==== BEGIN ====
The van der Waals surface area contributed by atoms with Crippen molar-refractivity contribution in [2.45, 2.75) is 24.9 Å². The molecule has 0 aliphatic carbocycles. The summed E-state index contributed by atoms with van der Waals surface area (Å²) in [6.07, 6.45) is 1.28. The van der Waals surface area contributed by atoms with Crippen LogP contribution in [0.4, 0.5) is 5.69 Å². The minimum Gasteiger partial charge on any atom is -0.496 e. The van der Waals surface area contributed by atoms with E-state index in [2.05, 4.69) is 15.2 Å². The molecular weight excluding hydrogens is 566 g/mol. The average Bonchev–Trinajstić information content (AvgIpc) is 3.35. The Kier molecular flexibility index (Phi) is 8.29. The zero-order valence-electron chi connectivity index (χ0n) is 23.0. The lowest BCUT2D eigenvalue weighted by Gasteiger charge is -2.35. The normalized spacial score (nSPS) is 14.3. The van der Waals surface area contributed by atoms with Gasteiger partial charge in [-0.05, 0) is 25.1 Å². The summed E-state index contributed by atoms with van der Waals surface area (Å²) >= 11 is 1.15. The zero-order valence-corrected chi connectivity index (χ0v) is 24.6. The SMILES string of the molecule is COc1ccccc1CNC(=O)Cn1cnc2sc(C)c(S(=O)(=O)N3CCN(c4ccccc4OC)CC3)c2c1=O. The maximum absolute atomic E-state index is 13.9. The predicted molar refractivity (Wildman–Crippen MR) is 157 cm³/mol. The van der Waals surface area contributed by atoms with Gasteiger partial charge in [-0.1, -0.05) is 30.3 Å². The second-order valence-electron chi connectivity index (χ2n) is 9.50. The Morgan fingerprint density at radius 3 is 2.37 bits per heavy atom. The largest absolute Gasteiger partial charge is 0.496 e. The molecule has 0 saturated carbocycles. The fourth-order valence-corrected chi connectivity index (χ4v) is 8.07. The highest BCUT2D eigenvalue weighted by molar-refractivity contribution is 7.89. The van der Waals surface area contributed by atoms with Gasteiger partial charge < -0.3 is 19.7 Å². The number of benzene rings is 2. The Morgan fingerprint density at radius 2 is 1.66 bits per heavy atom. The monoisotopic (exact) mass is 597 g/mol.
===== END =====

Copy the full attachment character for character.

The van der Waals surface area contributed by atoms with Crippen molar-refractivity contribution in [2.45, 2.75) is 24.9 Å². The molecule has 0 aliphatic carbocycles. The summed E-state index contributed by atoms with van der Waals surface area (Å²) in [6.07, 6.45) is 1.28. The van der Waals surface area contributed by atoms with Crippen LogP contribution in [0.4, 0.5) is 5.69 Å². The minimum Gasteiger partial charge on any atom is -0.496 e. The van der Waals surface area contributed by atoms with E-state index in [2.05, 4.69) is 15.2 Å². The molecular weight excluding hydrogens is 566 g/mol. The average Bonchev–Trinajstić information content (AvgIpc) is 3.35. The Kier molecular flexibility index (Phi) is 8.29. The zero-order valence-electron chi connectivity index (χ0n) is 23.0. The lowest BCUT2D eigenvalue weighted by Gasteiger charge is -2.35. The normalized spacial score (nSPS) is 14.3. The van der Waals surface area contributed by atoms with Gasteiger partial charge in [-0.05, 0) is 25.1 Å². The summed E-state index contributed by atoms with van der Waals surface area (Å²) >= 11 is 1.15. The zero-order valence-corrected chi connectivity index (χ0v) is 24.6. The SMILES string of the molecule is COc1ccccc1CNC(=O)Cn1cnc2sc(C)c(S(=O)(=O)N3CCN(c4ccccc4OC)CC3)c2c1=O. The maximum absolute atomic E-state index is 13.9. The predicted molar refractivity (Wildman–Crippen MR) is 157 cm³/mol. The van der Waals surface area contributed by atoms with Gasteiger partial charge in [-0.1, -0.05) is 30.3 Å². The second-order valence-electron chi connectivity index (χ2n) is 9.50. The Morgan fingerprint density at radius 3 is 2.37 bits per heavy atom. The largest absolute Gasteiger partial charge is 0.496 e. The molecule has 0 saturated carbocycles. The fourth-order valence-corrected chi connectivity index (χ4v) is 8.07. The highest BCUT2D eigenvalue weighted by molar-refractivity contribution is 7.89. The van der Waals surface area contributed by atoms with Gasteiger partial charge < -0.3 is 19.7 Å². The number of benzene rings is 2. The Morgan fingerprint density at radius 2 is 1.66 bits per heavy atom. The monoisotopic (exact) mass is 597 g/mol.